To accelerate the transition of scientific advances from the climate research community to improved NOAA climate forecast products and services.


To significantly increase the accuracy, reliability, and scope of NOAA's suite of operational climate forecast products to meet the needs of a diverse user community.


Recent Activities

September 13-15, 2017   The NMME/SubX Science meeting was held at the NOAA Center for Weather and Climate Prediction in College Park, MD on 13-15 September 2017. The objective of the meeting is to highlight the extensive ongoing research into seasonal and subseasonal climate prediction, using retrospective and/or realtime forecast data from the North American Multi-Model Ensemble (NMME) and Subseasonal Experiment (SubX). Succeeded from NMME, the SubX project expands the interagency effort to subseasonal prediction research to test individual and multi-model ensemble predictions at timescales of weeks 3-4 and beyond through interaction between participant research teams.

( More information:  News Report, Agenda, Abstracts )

June 1, 2017   Dr. Benjamin Cash of George Mason University presented his research on understanding unexpected rainfall deficiency in Southern California (SOCAL) during the 2015-2016 El Niņo winter. His study revealed NMME multi-model ensemble mean simulation of California rainfall had significant correlation with Niņo 3.4 SST, preferring to produce enhanced rainfall over the area for every El Niņo event. Meanwhile, the model noise component, which had a rainfall pattern similar to ENSO along the west coast but minimal association with SST, was largely in response to variations in strength of the west coast low. Composite and noise analyses of the 2015/16 event delivered consistent messages, that variations in simulated El Niņo event strength did not appear to be the driver of the intra-event variability, neither did the non-ENSO SST anomalies. Atmospheric noise appeared to play a key role. Suggestions for future directions were actively discussed.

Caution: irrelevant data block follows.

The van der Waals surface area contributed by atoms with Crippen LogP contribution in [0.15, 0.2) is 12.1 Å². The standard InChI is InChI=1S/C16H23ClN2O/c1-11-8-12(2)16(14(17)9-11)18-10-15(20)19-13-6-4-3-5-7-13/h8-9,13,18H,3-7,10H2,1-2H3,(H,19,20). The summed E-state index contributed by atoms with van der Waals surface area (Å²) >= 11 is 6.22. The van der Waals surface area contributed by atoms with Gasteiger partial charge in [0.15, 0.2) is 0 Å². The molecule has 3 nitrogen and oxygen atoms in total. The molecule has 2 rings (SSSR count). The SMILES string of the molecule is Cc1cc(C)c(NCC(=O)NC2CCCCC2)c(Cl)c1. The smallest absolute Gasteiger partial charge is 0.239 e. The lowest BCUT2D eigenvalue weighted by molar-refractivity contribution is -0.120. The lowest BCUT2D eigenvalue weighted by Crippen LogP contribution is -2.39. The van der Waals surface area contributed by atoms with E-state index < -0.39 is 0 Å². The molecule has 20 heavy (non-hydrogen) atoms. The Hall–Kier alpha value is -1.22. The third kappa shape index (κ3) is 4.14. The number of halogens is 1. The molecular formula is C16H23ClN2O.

June 8, 2016   A CTB seminar on U.S. flash drought of living period 1-2 pentads, which is distinct from agriculture drought of lasting a season or longer, was given by Dr. Kingtse C. Mo of NOAA’s Climate Prediction Center. Two types of flash drought induced by heat wave and precipitation deficit, respectively, were classified; and their similarities as well as critical differences in feature representations and physical mechanisms explored. Also, the trend for each type was detected in preferred regions. For model forecast capability, Dr. Mo demonstrated NCEP CFSv2 seasonal (first 90-day) forecast from April to July can predict the preferred regions for flash droughts to occur, but not each event. Discussions were stimulated by questions, such as "Are flash droughts forced?", "Can weather model (i.e. GEFS) predict flash droughts?" etc.

(More information: AbstractPresentation pptx)